This story is part of a series of graduate profiles ahead of Commencement ceremonies in May.
When Jon Hochstein learned that he had matched at Boston Children’s Hospital for his medical residency program, he let his family know. Then he told his other family — Christopher’s family.
“He texted me as soon as he got word that he got his residency there in Boston,” said April Hough, Christopher’s sister. “He texted me, ‘I got Boston,’ and [it’s important] just to know that, just to know that such a huge part of my brother lives on and allows this human to continue to do amazing things.”
Hochstein is graduating this spring from Harvard Medical School, but 23 years ago he was a 4-year-old lying in a bed at Salt Lake City’s Primary Children’s Hospital. It was February 1999, and Hochstein had been there for months, his heart failing after what had seemed a routine case of the flu. His family was growing desperate. He kept getting weaker and needed a heart transplant, but weeks had passed and no heart had become available.
“Seeing your son get last rites,” Hochstein’s father, David, said. “Yeah, there were a few times when I thought we might lose him.”
The day before, Christopher Brazell had been crossing the street in front of his school in Wendover, Utah, when a pickup truck hit him. He was airlifted to Primary Children’s, where the doctors told his mother, Elizabeth Tilly, that he wasn’t going to make it. They asked whether she would consider donating his organs, and she initially refused. But as she walked the halls of Primary Children’s, wrestling with her thoughts, she saw a boy in bed, his small feet sticking out from under a blanket. When she asked what was wrong, a nurse told her he was waiting on a heart transplant. That changed her mind.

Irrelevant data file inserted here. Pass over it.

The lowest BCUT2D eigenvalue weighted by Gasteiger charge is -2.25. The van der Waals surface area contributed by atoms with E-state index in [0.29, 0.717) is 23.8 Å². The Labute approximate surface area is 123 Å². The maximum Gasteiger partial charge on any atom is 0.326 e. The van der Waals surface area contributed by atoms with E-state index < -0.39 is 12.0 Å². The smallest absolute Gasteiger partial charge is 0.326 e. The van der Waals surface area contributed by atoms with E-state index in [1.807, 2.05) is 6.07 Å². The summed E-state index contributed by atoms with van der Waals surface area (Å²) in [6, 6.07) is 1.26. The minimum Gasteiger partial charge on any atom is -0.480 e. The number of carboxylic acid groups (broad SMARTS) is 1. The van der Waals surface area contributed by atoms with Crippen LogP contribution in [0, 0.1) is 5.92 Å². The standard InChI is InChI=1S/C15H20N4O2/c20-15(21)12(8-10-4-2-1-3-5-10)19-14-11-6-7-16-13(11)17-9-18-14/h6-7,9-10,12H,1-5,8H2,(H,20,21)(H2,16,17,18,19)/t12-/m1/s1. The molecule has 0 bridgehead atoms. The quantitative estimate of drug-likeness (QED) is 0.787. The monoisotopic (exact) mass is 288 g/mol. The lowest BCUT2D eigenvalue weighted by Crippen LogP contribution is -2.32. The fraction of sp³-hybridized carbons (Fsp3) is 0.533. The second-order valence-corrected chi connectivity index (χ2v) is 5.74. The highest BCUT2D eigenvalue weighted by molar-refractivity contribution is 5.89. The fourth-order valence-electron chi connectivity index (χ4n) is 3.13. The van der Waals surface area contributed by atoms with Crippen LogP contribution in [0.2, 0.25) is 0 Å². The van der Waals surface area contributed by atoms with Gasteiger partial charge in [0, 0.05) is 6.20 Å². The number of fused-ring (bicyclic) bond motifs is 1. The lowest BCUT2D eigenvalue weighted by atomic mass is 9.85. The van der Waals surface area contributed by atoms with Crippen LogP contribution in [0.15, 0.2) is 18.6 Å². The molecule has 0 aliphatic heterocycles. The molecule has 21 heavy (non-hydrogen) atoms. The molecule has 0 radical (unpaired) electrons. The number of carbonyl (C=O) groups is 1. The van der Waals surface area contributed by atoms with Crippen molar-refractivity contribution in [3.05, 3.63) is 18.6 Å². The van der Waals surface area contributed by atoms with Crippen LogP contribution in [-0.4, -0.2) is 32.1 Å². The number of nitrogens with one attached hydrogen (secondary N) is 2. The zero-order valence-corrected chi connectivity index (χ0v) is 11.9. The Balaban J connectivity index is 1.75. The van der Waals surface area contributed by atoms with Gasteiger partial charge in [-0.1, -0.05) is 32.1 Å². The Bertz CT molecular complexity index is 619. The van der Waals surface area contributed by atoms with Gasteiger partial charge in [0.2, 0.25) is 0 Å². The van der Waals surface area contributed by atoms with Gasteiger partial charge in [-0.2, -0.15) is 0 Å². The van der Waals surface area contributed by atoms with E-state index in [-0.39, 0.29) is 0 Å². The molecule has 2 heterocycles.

The two families never met in the hospital. Hochstein recovered from the surgery and went on to what he describes as a largely normal childhood. He had to take anti-rejection medication but was able to run and play with his younger brother, Mike, and friends from school. His mother, Barbara, insisted he take responsibility for his health, Hochstein said, and taught him to swallow pills at age 6, and, a few years later, fill his own pill containers. The family insisted that he was neither fragile nor suffering, but rather blessed. It was an attitude he absorbed, one that helped him through the larger challenges he would face as well as the heightened daily uncertainties of a transplant recipient.
“He was active; he did things; we went places. We always pushed him to try things,” said Barbara Hochstein. “We did not try to keep him in a bubble. We really tried to embrace it as the gift that it is, as opposed to being very protective.”